My husband Dave and I took our kids to London a few months ago.
During this trip (and many of our other vacations), the kids collected a lot o crap, from candy wrappers ("Look, Mommy! Their Kit Kats have a different wrapper! Oh, can I keep it?" "What the heck is this candy? The wrapper looks so pretty, but it tastes gross!") and museum maps ("Why do I have to share my map? Get your own!") to business cards ("Why is the "th" pronounced like a "t"? That's weird.") and match boxes ("If you shake it, it sounds like maracas!").
In London, the kids collected a lot of certificates to declare their various accomplishments. For instance, there was the certificate from the Pool of London Explorer Kit . If you found all the buildings and historical sites on the provided map, then you would get a stamp on the certificate. Another example is the certificate below, from The Monument :
On the back of this certificate, it states that "(fill in the blank) has climbed the 311 steps of the Monument." This is something to celebrate considering my crippling fear of heights. On the way up, I kept replaying that scene in "Vertigo" where Jimmy Stewart swoons on the circular staircase. On the way down, I had my body plastered against the wall and tried not to make eye contact with anyone. The things I do to make my kids happy.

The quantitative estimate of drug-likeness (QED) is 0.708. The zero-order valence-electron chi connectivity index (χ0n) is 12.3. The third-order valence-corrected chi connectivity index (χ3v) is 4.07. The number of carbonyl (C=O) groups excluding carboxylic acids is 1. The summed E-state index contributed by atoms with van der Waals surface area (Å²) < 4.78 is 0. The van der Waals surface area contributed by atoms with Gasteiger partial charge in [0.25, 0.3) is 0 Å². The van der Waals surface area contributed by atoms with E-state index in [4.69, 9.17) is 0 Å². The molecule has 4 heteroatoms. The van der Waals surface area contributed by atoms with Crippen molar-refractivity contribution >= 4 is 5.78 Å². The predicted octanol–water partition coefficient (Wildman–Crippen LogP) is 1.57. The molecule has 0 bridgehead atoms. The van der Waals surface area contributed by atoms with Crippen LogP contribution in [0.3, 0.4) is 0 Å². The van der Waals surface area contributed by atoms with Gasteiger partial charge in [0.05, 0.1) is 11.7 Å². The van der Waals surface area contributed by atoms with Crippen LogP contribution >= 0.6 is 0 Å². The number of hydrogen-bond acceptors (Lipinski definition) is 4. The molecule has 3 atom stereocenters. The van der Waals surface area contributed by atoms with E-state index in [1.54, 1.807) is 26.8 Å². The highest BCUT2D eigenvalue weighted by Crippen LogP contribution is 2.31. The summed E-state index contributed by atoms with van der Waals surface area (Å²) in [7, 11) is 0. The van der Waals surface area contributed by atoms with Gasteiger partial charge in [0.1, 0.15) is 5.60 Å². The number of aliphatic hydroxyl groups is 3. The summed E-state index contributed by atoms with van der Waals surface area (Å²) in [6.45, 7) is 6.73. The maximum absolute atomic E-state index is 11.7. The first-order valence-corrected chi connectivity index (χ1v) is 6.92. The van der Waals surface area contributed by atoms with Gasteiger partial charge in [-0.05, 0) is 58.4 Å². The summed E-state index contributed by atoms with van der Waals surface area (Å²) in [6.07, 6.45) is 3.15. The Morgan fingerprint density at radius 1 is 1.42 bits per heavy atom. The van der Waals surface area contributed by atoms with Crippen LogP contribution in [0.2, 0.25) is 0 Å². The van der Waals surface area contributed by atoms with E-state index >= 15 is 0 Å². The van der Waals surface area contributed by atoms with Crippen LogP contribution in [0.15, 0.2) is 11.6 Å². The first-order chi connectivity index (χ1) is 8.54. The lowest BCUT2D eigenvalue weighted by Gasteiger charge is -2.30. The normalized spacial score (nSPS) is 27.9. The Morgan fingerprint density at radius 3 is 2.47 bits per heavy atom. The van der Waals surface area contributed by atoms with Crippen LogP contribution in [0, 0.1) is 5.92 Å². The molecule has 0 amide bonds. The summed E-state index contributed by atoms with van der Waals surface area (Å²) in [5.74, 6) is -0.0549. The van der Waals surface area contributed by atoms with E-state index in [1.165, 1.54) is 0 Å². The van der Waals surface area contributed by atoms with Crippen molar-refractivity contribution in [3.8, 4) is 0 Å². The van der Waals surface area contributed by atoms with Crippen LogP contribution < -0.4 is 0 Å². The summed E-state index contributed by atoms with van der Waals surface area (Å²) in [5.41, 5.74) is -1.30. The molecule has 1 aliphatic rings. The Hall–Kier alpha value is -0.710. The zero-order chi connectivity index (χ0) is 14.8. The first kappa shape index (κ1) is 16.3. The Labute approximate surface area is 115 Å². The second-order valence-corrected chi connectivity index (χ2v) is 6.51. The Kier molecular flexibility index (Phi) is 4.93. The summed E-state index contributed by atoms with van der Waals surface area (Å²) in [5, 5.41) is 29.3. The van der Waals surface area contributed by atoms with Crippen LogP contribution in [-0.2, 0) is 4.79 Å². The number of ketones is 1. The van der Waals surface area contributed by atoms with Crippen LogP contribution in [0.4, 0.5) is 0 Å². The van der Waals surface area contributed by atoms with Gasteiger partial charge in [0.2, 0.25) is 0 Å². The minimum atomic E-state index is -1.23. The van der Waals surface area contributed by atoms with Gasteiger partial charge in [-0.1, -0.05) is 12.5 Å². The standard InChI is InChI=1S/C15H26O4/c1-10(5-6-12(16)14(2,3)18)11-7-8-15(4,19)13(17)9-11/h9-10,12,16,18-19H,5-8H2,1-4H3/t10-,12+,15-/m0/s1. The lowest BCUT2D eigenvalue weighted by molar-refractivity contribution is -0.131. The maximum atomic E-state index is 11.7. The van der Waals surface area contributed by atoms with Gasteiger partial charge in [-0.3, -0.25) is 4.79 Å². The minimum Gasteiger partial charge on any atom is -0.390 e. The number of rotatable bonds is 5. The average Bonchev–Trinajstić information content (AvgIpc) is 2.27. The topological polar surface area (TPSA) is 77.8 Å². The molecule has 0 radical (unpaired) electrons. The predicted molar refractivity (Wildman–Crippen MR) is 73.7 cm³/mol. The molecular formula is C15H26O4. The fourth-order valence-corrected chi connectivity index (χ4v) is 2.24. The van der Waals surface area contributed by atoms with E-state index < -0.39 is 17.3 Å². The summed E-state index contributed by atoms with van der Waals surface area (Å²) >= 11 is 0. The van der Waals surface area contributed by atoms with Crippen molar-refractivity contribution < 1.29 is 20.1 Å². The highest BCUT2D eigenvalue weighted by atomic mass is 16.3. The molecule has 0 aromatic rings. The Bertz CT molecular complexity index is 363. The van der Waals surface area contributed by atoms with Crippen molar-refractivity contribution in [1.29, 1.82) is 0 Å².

Anyway, I digress.
This is how I made the wallet out of this certificate:
I covered both side of the paper with clear packing tape and cut off the excess tape on all four sides.
Then I took out a dollar bill to measure the width and height of the main wallet pocket. At the bottom, I scored the paper horizontally with a metal ruler and bone folder.
I cut a strip for the inside pockets and made slits wide enough to hold credit cards and IDs. With clear packing tape, I attached it to the main pocket of the wallet near the bottom fold.
I taped up the sides with clear packing tape and added a pair of Velcro tabs on the inside edges.
Now I have a permanent --and useful--reminder of our little trip to London. And hopefully the last time I have to pay to climb 311 steps for leisure.